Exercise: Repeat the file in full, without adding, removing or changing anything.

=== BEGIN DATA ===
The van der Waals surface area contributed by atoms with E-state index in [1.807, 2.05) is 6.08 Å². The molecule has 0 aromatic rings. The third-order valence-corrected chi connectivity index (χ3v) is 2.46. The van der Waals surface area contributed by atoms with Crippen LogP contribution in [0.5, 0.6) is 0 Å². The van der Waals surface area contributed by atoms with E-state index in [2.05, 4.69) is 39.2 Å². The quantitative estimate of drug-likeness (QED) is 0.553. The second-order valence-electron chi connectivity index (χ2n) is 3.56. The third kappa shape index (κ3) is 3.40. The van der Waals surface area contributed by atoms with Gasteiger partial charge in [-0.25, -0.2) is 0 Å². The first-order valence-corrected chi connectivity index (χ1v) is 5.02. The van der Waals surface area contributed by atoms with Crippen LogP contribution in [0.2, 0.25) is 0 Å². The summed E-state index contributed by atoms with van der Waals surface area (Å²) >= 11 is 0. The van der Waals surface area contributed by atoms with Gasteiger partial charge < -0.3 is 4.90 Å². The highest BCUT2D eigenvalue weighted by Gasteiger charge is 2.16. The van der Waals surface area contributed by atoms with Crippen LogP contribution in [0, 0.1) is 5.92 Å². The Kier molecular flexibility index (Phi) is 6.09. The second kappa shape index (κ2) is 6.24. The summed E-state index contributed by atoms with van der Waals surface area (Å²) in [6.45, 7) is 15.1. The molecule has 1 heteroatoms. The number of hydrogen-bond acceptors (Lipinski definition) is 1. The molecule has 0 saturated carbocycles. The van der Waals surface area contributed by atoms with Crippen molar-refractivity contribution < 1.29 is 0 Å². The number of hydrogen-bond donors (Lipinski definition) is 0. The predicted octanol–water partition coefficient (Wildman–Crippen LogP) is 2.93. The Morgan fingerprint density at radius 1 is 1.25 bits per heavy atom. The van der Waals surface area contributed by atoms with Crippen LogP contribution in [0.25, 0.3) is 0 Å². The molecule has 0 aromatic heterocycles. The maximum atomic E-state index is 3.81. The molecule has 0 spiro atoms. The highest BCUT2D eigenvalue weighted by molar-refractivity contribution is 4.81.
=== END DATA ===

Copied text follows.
The van der Waals surface area contributed by atoms with E-state index in [1.807, 2.05) is 6.08 Å². The molecule has 0 aromatic rings. The third-order valence-corrected chi connectivity index (χ3v) is 2.46. The van der Waals surface area contributed by atoms with Crippen LogP contribution in [0.5, 0.6) is 0 Å². The van der Waals surface area contributed by atoms with E-state index in [2.05, 4.69) is 39.2 Å². The quantitative estimate of drug-likeness (QED) is 0.553. The second-order valence-electron chi connectivity index (χ2n) is 3.56. The third kappa shape index (κ3) is 3.40. The van der Waals surface area contributed by atoms with Gasteiger partial charge in [-0.25, -0.2) is 0 Å². The first-order valence-corrected chi connectivity index (χ1v) is 5.02. The van der Waals surface area contributed by atoms with Crippen LogP contribution in [0.2, 0.25) is 0 Å². The summed E-state index contributed by atoms with van der Waals surface area (Å²) >= 11 is 0. The van der Waals surface area contributed by atoms with Gasteiger partial charge < -0.3 is 4.90 Å². The highest BCUT2D eigenvalue weighted by Gasteiger charge is 2.16. The van der Waals surface area contributed by atoms with Crippen LogP contribution in [0, 0.1) is 5.92 Å². The Kier molecular flexibility index (Phi) is 6.09. The second kappa shape index (κ2) is 6.24. The summed E-state index contributed by atoms with van der Waals surface area (Å²) in [6.45, 7) is 15.1. The molecule has 1 heteroatoms. The number of hydrogen-bond acceptors (Lipinski definition) is 1. The molecule has 0 saturated carbocycles. The van der Waals surface area contributed by atoms with Crippen molar-refractivity contribution < 1.29 is 0 Å². The number of hydrogen-bond donors (Lipinski definition) is 0. The predicted octanol–water partition coefficient (Wildman–Crippen LogP) is 2.93. The Morgan fingerprint density at radius 1 is 1.25 bits per heavy atom. The van der Waals surface area contributed by atoms with Crippen LogP contribution in [0.25, 0.3) is 0 Å². The molecule has 0 aromatic heterocycles. The maximum atomic E-state index is 3.81. The molecule has 0 spiro atoms. The highest BCUT2D eigenvalue weighted by molar-refractivity contribution is 4.81.